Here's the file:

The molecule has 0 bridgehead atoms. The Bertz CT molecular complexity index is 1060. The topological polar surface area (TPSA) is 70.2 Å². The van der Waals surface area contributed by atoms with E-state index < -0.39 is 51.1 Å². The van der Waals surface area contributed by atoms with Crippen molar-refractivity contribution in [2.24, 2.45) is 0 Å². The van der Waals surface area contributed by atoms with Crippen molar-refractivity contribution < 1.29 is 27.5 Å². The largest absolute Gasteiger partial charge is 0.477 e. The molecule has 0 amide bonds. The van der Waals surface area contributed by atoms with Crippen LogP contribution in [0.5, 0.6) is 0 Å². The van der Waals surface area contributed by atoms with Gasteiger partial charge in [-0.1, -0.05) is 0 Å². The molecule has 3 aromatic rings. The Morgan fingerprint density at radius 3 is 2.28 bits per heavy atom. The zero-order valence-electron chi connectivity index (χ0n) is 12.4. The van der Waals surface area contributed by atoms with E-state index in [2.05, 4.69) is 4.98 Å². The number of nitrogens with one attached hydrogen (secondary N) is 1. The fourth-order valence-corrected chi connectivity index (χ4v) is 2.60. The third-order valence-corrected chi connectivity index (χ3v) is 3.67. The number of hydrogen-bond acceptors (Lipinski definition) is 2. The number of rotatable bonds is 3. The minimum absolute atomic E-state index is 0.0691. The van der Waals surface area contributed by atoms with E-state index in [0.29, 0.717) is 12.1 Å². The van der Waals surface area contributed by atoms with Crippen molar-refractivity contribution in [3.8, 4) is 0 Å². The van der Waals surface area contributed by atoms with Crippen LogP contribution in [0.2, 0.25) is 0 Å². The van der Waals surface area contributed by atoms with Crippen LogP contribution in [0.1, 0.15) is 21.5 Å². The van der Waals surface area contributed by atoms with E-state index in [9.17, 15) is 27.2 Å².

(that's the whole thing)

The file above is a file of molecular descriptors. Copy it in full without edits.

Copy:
The molecule has 0 bridgehead atoms. The Bertz CT molecular complexity index is 1060. The topological polar surface area (TPSA) is 70.2 Å². The van der Waals surface area contributed by atoms with E-state index < -0.39 is 51.1 Å². The van der Waals surface area contributed by atoms with Crippen molar-refractivity contribution in [2.24, 2.45) is 0 Å². The van der Waals surface area contributed by atoms with Crippen molar-refractivity contribution < 1.29 is 27.5 Å². The largest absolute Gasteiger partial charge is 0.477 e. The molecule has 0 amide bonds. The van der Waals surface area contributed by atoms with Crippen LogP contribution in [0.5, 0.6) is 0 Å². The van der Waals surface area contributed by atoms with Gasteiger partial charge in [-0.1, -0.05) is 0 Å². The molecule has 3 aromatic rings. The Morgan fingerprint density at radius 3 is 2.28 bits per heavy atom. The zero-order valence-electron chi connectivity index (χ0n) is 12.4. The van der Waals surface area contributed by atoms with E-state index in [2.05, 4.69) is 4.98 Å². The number of nitrogens with one attached hydrogen (secondary N) is 1. The fourth-order valence-corrected chi connectivity index (χ4v) is 2.60. The third-order valence-corrected chi connectivity index (χ3v) is 3.67. The number of hydrogen-bond acceptors (Lipinski definition) is 2. The number of rotatable bonds is 3. The minimum absolute atomic E-state index is 0.0691. The van der Waals surface area contributed by atoms with E-state index in [0.29, 0.717) is 12.1 Å². The van der Waals surface area contributed by atoms with Crippen molar-refractivity contribution in [3.8, 4) is 0 Å². The van der Waals surface area contributed by atoms with Crippen LogP contribution in [0.2, 0.25) is 0 Å². The van der Waals surface area contributed by atoms with Crippen LogP contribution in [0.1, 0.15) is 21.5 Å². The van der Waals surface area contributed by atoms with E-state index in [9.17, 15) is 27.2 Å².